Reform journalism school. Or torch it?

Media criticism.
Oct. 7 2002 7:39 AM

Can J-School Be Saved?

Professional advice for Columbia University.

(Continued from Page 2)

Many J-school courses border on the remedial. Easterbrook remembers his one year at Medill as "one year of practice in writing simple declarative sentences." Beyond the remedial, all journalists should familiarize themselves with media ethics, the philosophy of journalism, and the history of journalism, but what say the professors to my observation that the very best, most ethical, most philosophically and historically minded journalists I know have no formal training in these subjects? You become a journalist the same way you become a surgeon—you probe, you extemporize, you cut, and you paste.

Advertisement

I'd core the core curriculum, such as the Missouri Schools', reducing it to the most basic of basics and fire (or reassign to the student publication) most of the faculty. Invite students to take ethics courses in the philosophy department, rather than take the Philosophy of Journalism gut in the J-school, and to bone up on their writing skills in undergraduate composition classes if they must. Better that a J-school student take a demanding history of science class or audit a French class or take an Econ class in the economics department. In fact, I'd encourage J-school students to overload with courses outside their department, partly because those classes are more demanding, but mostly because it builds a journalist's character to skip classes and work on the school publication instead.

The greatest danger posed by Bollinger's Columbia rejigging is not that it might fail but that it might succeed. I fear that his New Improved Columbia Graduate School of Journalism will be an overly academic program, and that other schools, ever impressed by the Ivys, might imitate it. I fear the day that the J-school credential assumes such an aura that it becomes a prerequisite for a newspaper job, the way the B.A. credential has. Journalism depends on uncredentialed losers, outsiders, dilettantes, frustrated lawyers, unabashed alcoholics—and, yes, creative psychopaths—to keep its blood red. So, I wish Bollinger success. But not too much.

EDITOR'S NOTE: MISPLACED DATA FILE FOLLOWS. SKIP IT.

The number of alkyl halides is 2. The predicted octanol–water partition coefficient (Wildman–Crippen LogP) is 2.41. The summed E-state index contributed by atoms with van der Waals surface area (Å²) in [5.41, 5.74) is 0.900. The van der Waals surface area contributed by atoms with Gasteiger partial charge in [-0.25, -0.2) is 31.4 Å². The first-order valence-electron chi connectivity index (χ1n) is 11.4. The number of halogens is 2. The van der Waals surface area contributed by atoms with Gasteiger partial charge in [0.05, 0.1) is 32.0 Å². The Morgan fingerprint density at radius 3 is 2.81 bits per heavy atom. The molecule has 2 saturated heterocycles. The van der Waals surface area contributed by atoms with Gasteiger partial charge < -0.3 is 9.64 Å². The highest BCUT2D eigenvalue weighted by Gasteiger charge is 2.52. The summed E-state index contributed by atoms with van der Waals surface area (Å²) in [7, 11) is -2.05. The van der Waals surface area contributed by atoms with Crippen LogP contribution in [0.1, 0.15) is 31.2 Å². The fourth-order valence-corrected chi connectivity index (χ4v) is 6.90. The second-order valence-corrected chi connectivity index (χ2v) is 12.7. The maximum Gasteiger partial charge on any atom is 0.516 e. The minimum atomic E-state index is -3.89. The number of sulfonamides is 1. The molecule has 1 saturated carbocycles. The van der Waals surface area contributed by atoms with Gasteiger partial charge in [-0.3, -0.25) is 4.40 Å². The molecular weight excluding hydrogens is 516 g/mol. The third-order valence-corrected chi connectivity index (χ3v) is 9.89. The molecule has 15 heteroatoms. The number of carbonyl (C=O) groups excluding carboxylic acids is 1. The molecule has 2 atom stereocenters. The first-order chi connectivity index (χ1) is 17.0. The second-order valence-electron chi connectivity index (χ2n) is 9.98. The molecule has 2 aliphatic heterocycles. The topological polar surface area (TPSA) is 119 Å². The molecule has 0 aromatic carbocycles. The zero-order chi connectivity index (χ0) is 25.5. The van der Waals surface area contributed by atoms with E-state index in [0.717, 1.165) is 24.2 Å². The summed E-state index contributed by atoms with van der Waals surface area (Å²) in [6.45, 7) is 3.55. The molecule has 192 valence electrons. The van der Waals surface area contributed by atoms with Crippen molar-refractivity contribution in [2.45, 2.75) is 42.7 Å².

Jack Shafer was Slate's editor at large. You can follow him on Twitter or email him at Shafer.Reuters@gmail.com.

TODAY IN SLATE

Culturebox

The End of Pregnancy

And the inevitable rise of the artificial womb.

Doctor Tests Positive for Ebola in New York City

How a Company You’ve Never Heard of Took Control of the Entire Porn Industry

The Hot New Strategy for Desperate Democrats

Blame China for everything.

The Questions That Michael Brown’s Autopsies Can’t Answer

Foreigners

Kiev Used to Be an Easygoing Place

Now it’s descending into madness.

Technology

Don’t Just Sit There

How to be more productive during your commute.

There Has Never Been a Comic Book Character Like John Constantine

Which Came First, the Word Chicken or the Word Egg?

  News & Politics
The Slate Quiz
Oct. 24 2014 12:10 AM Play the Slate News Quiz With Jeopardy! superchampion Ken Jennings.
  Business
Moneybox
Oct. 23 2014 5:53 PM Amazon Investors Suddenly Bearish on Losing Money
  Life
Outward
Oct. 23 2014 5:08 PM Why Is an Obscure 1968 Documentary in the Opening Credits of Transparent?
  Double X
The XX Factor
Oct. 23 2014 11:33 AM Watch Little Princesses Curse for the Feminist Cause
  Slate Plus
Working
Oct. 23 2014 11:28 AM Slate’s Working Podcast: Episode 2 Transcript Read what David Plotz asked Dr. Meri Kolbrener about her workday.
  Arts
Brow Beat
Oct. 23 2014 6:55 PM A Goodfellas Actor Sued The Simpsons for Stealing His Likeness. Does He Have a Case?
  Technology
Technology
Oct. 23 2014 11:47 PM Don’t Just Sit There How to be more productive during your commute.
  Health & Science
Science
Oct. 23 2014 5:42 PM Seriously, Evolution: WTF? Why I love the most awkward, absurd, hacked-together species.
  Sports
Sports Nut
Oct. 20 2014 5:09 PM Keepaway, on Three. Ready—Break! On his record-breaking touchdown pass, Peyton Manning couldn’t even leave the celebration to chance.